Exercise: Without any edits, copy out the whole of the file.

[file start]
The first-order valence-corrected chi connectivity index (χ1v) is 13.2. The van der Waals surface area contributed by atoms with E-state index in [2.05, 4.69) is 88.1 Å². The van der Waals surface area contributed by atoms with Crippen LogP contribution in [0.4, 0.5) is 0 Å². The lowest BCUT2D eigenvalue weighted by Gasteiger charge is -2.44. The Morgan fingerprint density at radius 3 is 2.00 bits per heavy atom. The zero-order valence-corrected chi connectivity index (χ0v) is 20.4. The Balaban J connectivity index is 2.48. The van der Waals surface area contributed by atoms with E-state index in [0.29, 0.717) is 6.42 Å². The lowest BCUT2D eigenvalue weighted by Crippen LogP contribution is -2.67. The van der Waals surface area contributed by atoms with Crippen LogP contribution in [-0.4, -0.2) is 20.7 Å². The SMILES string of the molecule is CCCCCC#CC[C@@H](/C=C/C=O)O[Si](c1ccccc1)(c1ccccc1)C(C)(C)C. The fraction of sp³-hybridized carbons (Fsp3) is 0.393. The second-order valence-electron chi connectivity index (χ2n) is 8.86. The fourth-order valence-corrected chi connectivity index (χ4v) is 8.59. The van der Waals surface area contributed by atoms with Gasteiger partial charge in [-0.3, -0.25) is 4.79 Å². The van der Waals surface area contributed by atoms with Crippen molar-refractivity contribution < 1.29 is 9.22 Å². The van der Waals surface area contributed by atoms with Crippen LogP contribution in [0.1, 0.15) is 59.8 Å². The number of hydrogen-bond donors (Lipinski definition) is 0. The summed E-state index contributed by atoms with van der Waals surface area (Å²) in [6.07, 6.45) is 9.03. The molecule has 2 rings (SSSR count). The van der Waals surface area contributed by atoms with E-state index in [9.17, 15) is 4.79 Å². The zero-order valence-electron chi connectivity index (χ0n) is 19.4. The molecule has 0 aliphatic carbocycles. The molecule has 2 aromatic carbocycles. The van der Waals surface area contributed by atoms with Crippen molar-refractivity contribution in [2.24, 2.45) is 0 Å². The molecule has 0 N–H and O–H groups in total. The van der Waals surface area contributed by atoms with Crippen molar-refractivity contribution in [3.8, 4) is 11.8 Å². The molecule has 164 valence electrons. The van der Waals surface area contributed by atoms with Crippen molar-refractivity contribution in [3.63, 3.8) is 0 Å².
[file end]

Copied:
The first-order valence-corrected chi connectivity index (χ1v) is 13.2. The van der Waals surface area contributed by atoms with E-state index in [2.05, 4.69) is 88.1 Å². The van der Waals surface area contributed by atoms with Crippen LogP contribution in [0.4, 0.5) is 0 Å². The lowest BCUT2D eigenvalue weighted by Gasteiger charge is -2.44. The Morgan fingerprint density at radius 3 is 2.00 bits per heavy atom. The zero-order valence-corrected chi connectivity index (χ0v) is 20.4. The Balaban J connectivity index is 2.48. The van der Waals surface area contributed by atoms with E-state index in [0.29, 0.717) is 6.42 Å². The lowest BCUT2D eigenvalue weighted by Crippen LogP contribution is -2.67. The van der Waals surface area contributed by atoms with Crippen LogP contribution in [-0.4, -0.2) is 20.7 Å². The SMILES string of the molecule is CCCCCC#CC[C@@H](/C=C/C=O)O[Si](c1ccccc1)(c1ccccc1)C(C)(C)C. The fraction of sp³-hybridized carbons (Fsp3) is 0.393. The second-order valence-electron chi connectivity index (χ2n) is 8.86. The fourth-order valence-corrected chi connectivity index (χ4v) is 8.59. The van der Waals surface area contributed by atoms with Gasteiger partial charge in [-0.3, -0.25) is 4.79 Å². The van der Waals surface area contributed by atoms with Crippen molar-refractivity contribution < 1.29 is 9.22 Å². The van der Waals surface area contributed by atoms with Crippen LogP contribution in [0.1, 0.15) is 59.8 Å². The number of hydrogen-bond donors (Lipinski definition) is 0. The summed E-state index contributed by atoms with van der Waals surface area (Å²) in [6.07, 6.45) is 9.03. The molecule has 2 rings (SSSR count). The van der Waals surface area contributed by atoms with E-state index in [9.17, 15) is 4.79 Å². The zero-order valence-electron chi connectivity index (χ0n) is 19.4. The molecule has 0 aliphatic carbocycles. The molecule has 2 aromatic carbocycles. The van der Waals surface area contributed by atoms with Crippen molar-refractivity contribution in [2.24, 2.45) is 0 Å². The molecule has 0 N–H and O–H groups in total. The van der Waals surface area contributed by atoms with Crippen molar-refractivity contribution in [3.8, 4) is 11.8 Å². The molecule has 164 valence electrons. The van der Waals surface area contributed by atoms with Crippen molar-refractivity contribution in [3.63, 3.8) is 0 Å².